As somebody whos dabbled in pretty much all of them (including the game engines too)

Personally I would go with touchdesigner unless you need a standalone app, whenever we’ve had to make a multiplatform app we’ve always gone with HTML5 and a bit of JQuery, you’d be amazed by how much you can achieve in the web app world these days, unity would pretty much be the equivalent of this I guess for your team.

With the setup above we’ve been able to manage everything, the old team I worked with was just myself (touch,games,web), a 3D/After Effects guy, a character/3D/drawing guy and another web/HTML5/Touch guy and I don’t think we ever really came across a project we technically couldn’t complete.

Thanks for all your feedback. In fact, precisely because of your feedback, I think it’s highly likely that we will be going with Touch as our main production environment from now on. Despite VVVV’s obvious community strengths, when I asked the same question on their forum I got zero responses. Not all that encouraging.*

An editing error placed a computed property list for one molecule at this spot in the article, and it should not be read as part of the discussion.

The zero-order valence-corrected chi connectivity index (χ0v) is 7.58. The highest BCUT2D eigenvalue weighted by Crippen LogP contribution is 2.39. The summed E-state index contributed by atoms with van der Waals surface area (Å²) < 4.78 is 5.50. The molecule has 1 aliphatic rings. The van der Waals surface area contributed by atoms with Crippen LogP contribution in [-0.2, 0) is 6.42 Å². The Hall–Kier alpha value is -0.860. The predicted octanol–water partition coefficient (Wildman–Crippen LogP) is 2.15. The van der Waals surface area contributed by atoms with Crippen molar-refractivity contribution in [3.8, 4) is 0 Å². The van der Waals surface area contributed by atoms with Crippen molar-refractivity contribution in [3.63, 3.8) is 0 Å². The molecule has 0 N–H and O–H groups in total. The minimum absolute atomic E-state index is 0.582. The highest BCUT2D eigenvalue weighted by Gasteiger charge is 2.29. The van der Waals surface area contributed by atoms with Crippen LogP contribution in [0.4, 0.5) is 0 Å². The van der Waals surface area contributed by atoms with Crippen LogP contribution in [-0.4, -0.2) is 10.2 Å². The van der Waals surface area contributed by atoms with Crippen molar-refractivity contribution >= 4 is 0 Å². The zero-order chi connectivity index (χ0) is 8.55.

My impression is that Touch is by far the most professional and professionally supported tool and that many of the more ‘open’ platforms almost kick back against an expectation that there are times a client demands answers and solutions.

I look forward to pestering you all for help in the future!

  • I have to revise this. It seems my post was in quarantine until my new username was authorised. The VVVV community actually came back with a fantastic bunch of responses too. It seems both products really are blessed with enthusiastic and generous communities.

I just saw you are about to setup a cluster, I think this is another interesting point for comparison between touch and vvvv.

Vvvv has a built in system which i hear works pretty well , and is quite easy to use. Don’t think it support perfect fame and buffer syncs, but it saves you from a lot of work

In touch you have to roll your own system. I really hope that derivaive will create a powerful cluster management workflow soon, but until then you have to build something that matches your needs